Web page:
“This tree has a name. Frank. My dad planted Frank when he was ten.” 

Tracy gives the trunk a gentle brush. “Hi Frank.” In twenty years, it has grown 30 feet. 

Tracy recalls Miss Shore, their teacher telling them about the horrific Dutch Elm Disease that has killed off so many Elms. Miss Shore was attacked by a disease too. Polio, that has rendered her crippled and in a wheelchair. 

Peter continues his story. “It’s a sacred tree. There are no others around it. Nothing else will grow near it.”

Susie, the smart ass says, “What about grass.” Peter ignores her.

“ It’s a spirit tree. On the night of a full moon, this tree turns into a soldier who died in WWII.”

Both girls’ synchronized retort: “No way.”

“Yes way. I should know because that man is my Uncle Frank. Dad and this witch who was in love with Uncle Frank put a magic spell on the tree when it was just a sapling. Dad has looked after it all these years.”

“What about the witch?”

“Well, she got really sick and when the moon was full, she came here one night to die.” Peter decides he must be right when he adds, “She couldn’t walk anymore, so she flew on a broomstick.”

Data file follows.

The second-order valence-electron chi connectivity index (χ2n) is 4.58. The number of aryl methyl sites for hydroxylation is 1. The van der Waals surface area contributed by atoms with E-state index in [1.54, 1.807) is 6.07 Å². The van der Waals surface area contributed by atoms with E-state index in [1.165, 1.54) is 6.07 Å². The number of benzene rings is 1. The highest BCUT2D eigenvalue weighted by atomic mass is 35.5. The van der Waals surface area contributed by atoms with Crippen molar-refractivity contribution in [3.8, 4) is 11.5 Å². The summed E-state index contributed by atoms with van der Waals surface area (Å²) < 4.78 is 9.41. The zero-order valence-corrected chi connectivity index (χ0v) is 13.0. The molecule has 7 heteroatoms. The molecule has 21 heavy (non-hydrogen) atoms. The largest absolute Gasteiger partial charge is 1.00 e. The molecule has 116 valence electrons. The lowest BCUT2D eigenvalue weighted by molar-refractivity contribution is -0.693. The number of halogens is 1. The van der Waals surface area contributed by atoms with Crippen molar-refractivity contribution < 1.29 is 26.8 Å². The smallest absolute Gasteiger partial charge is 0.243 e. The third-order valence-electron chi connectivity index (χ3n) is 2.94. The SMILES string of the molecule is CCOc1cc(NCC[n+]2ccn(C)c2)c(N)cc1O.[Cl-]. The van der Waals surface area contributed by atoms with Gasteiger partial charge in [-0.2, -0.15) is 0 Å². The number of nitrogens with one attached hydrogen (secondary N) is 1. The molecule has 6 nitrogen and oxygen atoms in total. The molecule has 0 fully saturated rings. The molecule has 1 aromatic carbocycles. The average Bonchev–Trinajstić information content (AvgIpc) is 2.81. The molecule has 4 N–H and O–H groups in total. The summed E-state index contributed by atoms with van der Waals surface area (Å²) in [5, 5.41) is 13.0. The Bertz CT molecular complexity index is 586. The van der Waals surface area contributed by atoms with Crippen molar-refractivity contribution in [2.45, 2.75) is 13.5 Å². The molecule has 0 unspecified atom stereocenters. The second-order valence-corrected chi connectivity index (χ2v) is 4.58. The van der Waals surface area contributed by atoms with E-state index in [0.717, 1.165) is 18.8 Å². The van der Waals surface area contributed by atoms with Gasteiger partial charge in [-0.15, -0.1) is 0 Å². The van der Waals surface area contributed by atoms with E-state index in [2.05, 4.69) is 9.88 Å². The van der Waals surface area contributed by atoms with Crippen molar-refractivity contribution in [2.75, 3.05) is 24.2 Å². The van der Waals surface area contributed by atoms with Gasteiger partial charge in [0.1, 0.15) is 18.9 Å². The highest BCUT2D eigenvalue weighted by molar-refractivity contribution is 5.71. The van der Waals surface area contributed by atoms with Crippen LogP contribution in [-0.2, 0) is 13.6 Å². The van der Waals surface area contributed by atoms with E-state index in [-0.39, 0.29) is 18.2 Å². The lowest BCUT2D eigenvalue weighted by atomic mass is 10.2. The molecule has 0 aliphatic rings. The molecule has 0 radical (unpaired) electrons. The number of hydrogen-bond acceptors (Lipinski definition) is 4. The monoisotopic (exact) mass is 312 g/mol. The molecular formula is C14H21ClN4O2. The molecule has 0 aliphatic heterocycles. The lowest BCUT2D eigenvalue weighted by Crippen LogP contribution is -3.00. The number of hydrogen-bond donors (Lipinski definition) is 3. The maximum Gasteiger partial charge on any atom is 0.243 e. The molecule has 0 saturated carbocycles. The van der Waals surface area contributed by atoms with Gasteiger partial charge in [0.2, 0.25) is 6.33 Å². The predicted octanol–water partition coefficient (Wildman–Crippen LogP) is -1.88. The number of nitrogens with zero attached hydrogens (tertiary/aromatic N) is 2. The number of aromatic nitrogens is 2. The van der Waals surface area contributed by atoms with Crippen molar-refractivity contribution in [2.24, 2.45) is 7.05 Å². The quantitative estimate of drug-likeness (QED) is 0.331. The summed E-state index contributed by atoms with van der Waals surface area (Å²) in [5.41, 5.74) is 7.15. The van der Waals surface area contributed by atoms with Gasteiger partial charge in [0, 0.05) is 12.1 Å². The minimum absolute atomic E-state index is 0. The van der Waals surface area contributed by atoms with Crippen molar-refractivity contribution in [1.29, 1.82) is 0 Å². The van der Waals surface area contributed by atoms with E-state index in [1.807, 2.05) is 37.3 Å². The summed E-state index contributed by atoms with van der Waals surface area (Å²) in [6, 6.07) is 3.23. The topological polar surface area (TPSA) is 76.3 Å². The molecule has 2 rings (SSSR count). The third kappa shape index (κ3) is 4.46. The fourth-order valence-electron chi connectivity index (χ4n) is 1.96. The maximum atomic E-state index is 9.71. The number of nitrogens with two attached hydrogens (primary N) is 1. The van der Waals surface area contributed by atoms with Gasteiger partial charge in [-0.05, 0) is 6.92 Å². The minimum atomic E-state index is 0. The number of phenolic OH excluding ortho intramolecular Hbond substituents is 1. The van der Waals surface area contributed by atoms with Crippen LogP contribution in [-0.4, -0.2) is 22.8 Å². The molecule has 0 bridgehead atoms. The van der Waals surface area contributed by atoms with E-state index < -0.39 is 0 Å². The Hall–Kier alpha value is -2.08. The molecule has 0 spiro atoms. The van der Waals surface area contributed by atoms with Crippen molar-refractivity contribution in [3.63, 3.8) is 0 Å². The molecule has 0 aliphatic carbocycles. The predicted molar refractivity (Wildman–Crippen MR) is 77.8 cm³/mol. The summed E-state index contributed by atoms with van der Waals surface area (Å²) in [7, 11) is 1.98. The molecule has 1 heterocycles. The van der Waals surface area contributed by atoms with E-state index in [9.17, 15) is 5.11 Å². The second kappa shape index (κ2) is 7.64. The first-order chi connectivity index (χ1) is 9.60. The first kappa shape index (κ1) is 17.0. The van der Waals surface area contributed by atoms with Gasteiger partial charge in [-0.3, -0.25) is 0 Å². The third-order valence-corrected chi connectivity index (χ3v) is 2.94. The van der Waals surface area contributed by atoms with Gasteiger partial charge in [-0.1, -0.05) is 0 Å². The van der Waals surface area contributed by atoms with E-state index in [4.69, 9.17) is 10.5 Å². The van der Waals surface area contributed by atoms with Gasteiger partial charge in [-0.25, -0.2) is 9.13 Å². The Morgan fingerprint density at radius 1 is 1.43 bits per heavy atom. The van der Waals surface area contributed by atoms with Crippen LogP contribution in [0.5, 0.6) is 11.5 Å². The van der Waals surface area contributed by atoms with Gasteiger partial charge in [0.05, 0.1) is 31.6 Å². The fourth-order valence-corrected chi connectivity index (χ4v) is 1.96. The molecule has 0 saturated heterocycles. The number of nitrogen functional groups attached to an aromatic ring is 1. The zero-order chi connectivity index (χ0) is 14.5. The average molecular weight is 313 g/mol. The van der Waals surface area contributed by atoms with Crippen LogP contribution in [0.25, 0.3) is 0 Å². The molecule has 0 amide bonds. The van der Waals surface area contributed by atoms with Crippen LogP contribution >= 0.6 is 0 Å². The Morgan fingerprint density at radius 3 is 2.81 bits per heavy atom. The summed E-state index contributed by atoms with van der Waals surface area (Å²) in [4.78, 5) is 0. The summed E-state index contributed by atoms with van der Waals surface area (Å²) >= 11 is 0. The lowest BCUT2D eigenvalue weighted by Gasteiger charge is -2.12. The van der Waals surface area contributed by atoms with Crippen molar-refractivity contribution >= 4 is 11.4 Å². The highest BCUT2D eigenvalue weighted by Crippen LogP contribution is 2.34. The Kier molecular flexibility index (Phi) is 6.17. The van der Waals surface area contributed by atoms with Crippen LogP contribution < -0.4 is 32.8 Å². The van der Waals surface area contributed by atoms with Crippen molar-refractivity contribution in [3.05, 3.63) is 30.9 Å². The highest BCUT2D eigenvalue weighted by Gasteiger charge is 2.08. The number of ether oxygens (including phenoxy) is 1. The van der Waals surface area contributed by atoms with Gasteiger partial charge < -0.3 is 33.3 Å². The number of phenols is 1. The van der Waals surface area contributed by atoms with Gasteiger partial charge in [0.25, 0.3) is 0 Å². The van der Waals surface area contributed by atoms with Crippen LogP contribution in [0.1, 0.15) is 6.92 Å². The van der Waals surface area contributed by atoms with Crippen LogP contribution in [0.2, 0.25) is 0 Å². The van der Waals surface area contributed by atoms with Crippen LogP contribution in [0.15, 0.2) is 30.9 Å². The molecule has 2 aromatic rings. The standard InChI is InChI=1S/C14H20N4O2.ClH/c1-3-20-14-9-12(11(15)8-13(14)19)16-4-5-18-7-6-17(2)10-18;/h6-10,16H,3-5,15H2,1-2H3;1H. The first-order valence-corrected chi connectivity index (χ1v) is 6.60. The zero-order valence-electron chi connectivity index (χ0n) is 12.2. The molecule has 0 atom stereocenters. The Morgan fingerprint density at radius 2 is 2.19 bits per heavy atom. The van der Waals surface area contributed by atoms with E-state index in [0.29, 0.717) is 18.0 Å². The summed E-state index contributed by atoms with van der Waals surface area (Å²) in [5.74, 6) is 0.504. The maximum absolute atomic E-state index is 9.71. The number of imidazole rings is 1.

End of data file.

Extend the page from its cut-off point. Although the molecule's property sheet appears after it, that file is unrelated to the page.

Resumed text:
With an added element of surprise, he tugs on Tracy’s ponytail. She bleats, “You’re giving me goosebumps.”   

Susie says, “So she just died? What about her broomstick?”  

Peter is pumped by his audience. To distract his thought of wanting to kiss Tracy, he looks up into the crown of the tree. The budding branches look like long, crooked fingers wearing little jewels. He continues the story, with added embellishment. “Well, the ground suddenly turned into a huge glass window. The witch looked down and saw Uncle Frank who reached up to her with both hands. His hands turned into roots, and he broke through the glass and grabbed the witch and pulled her down. Now they both live in the underworld.”